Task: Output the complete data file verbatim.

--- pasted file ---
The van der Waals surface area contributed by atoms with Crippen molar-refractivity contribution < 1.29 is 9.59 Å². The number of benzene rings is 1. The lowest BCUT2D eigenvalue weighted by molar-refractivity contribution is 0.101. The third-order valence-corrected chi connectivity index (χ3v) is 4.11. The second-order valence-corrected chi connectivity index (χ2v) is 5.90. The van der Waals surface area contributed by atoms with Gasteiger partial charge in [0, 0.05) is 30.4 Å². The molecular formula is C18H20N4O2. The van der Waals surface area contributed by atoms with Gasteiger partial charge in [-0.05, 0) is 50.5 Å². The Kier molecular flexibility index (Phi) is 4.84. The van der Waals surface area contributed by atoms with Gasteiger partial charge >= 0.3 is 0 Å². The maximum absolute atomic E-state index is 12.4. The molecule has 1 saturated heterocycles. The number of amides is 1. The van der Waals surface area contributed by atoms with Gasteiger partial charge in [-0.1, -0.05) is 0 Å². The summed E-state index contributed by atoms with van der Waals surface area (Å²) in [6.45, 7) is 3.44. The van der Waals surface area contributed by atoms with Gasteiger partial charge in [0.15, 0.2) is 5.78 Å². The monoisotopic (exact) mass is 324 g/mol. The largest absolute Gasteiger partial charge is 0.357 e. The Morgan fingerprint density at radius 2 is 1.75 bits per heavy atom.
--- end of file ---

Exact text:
The van der Waals surface area contributed by atoms with Crippen molar-refractivity contribution < 1.29 is 9.59 Å². The number of benzene rings is 1. The lowest BCUT2D eigenvalue weighted by molar-refractivity contribution is 0.101. The third-order valence-corrected chi connectivity index (χ3v) is 4.11. The second-order valence-corrected chi connectivity index (χ2v) is 5.90. The van der Waals surface area contributed by atoms with Gasteiger partial charge in [0, 0.05) is 30.4 Å². The molecular formula is C18H20N4O2. The van der Waals surface area contributed by atoms with Gasteiger partial charge in [-0.05, 0) is 50.5 Å². The Kier molecular flexibility index (Phi) is 4.84. The van der Waals surface area contributed by atoms with Gasteiger partial charge >= 0.3 is 0 Å². The maximum absolute atomic E-state index is 12.4. The molecule has 1 saturated heterocycles. The number of amides is 1. The van der Waals surface area contributed by atoms with Gasteiger partial charge in [-0.1, -0.05) is 0 Å². The summed E-state index contributed by atoms with van der Waals surface area (Å²) in [6.45, 7) is 3.44. The van der Waals surface area contributed by atoms with Gasteiger partial charge in [0.15, 0.2) is 5.78 Å². The monoisotopic (exact) mass is 324 g/mol. The largest absolute Gasteiger partial charge is 0.357 e. The Morgan fingerprint density at radius 2 is 1.75 bits per heavy atom.